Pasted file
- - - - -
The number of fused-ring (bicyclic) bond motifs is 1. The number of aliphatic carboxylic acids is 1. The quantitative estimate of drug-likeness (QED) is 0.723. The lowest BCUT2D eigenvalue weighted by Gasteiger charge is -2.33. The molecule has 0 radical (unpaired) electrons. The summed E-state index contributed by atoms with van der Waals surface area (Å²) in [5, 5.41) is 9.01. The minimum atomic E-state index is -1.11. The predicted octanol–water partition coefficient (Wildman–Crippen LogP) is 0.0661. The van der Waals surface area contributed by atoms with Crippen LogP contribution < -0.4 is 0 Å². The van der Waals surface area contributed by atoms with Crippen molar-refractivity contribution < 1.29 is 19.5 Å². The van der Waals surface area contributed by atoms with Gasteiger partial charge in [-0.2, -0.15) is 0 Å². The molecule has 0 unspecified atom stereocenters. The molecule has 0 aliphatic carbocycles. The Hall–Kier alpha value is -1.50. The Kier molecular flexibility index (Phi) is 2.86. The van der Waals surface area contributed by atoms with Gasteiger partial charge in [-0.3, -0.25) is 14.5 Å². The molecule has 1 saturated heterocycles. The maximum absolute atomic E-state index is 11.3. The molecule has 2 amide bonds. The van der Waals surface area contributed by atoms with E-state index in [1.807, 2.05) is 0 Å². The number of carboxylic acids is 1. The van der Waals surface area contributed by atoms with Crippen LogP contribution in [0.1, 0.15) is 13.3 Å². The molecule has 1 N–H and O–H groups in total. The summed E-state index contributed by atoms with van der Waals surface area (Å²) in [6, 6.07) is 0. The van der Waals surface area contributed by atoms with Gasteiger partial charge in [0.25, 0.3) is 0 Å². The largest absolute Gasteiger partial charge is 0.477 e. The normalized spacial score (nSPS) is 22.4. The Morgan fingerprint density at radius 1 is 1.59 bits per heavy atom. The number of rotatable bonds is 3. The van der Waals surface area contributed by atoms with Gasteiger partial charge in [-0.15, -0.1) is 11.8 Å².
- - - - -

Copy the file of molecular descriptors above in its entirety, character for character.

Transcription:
The number of fused-ring (bicyclic) bond motifs is 1. The number of aliphatic carboxylic acids is 1. The quantitative estimate of drug-likeness (QED) is 0.723. The lowest BCUT2D eigenvalue weighted by Gasteiger charge is -2.33. The molecule has 0 radical (unpaired) electrons. The summed E-state index contributed by atoms with van der Waals surface area (Å²) in [5, 5.41) is 9.01. The minimum atomic E-state index is -1.11. The predicted octanol–water partition coefficient (Wildman–Crippen LogP) is 0.0661. The van der Waals surface area contributed by atoms with Crippen LogP contribution < -0.4 is 0 Å². The van der Waals surface area contributed by atoms with Crippen molar-refractivity contribution < 1.29 is 19.5 Å². The van der Waals surface area contributed by atoms with Gasteiger partial charge in [-0.2, -0.15) is 0 Å². The molecule has 0 unspecified atom stereocenters. The molecule has 0 aliphatic carbocycles. The Hall–Kier alpha value is -1.50. The Kier molecular flexibility index (Phi) is 2.86. The van der Waals surface area contributed by atoms with Gasteiger partial charge in [-0.3, -0.25) is 14.5 Å². The molecule has 1 saturated heterocycles. The maximum absolute atomic E-state index is 11.3. The molecule has 2 amide bonds. The van der Waals surface area contributed by atoms with E-state index in [1.807, 2.05) is 0 Å². The number of carboxylic acids is 1. The van der Waals surface area contributed by atoms with Crippen LogP contribution in [0.1, 0.15) is 13.3 Å². The molecule has 1 N–H and O–H groups in total. The summed E-state index contributed by atoms with van der Waals surface area (Å²) in [6, 6.07) is 0. The van der Waals surface area contributed by atoms with Gasteiger partial charge in [0.25, 0.3) is 0 Å². The largest absolute Gasteiger partial charge is 0.477 e. The normalized spacial score (nSPS) is 22.4. The Morgan fingerprint density at radius 1 is 1.59 bits per heavy atom. The number of rotatable bonds is 3. The van der Waals surface area contributed by atoms with Gasteiger partial charge in [-0.15, -0.1) is 11.8 Å².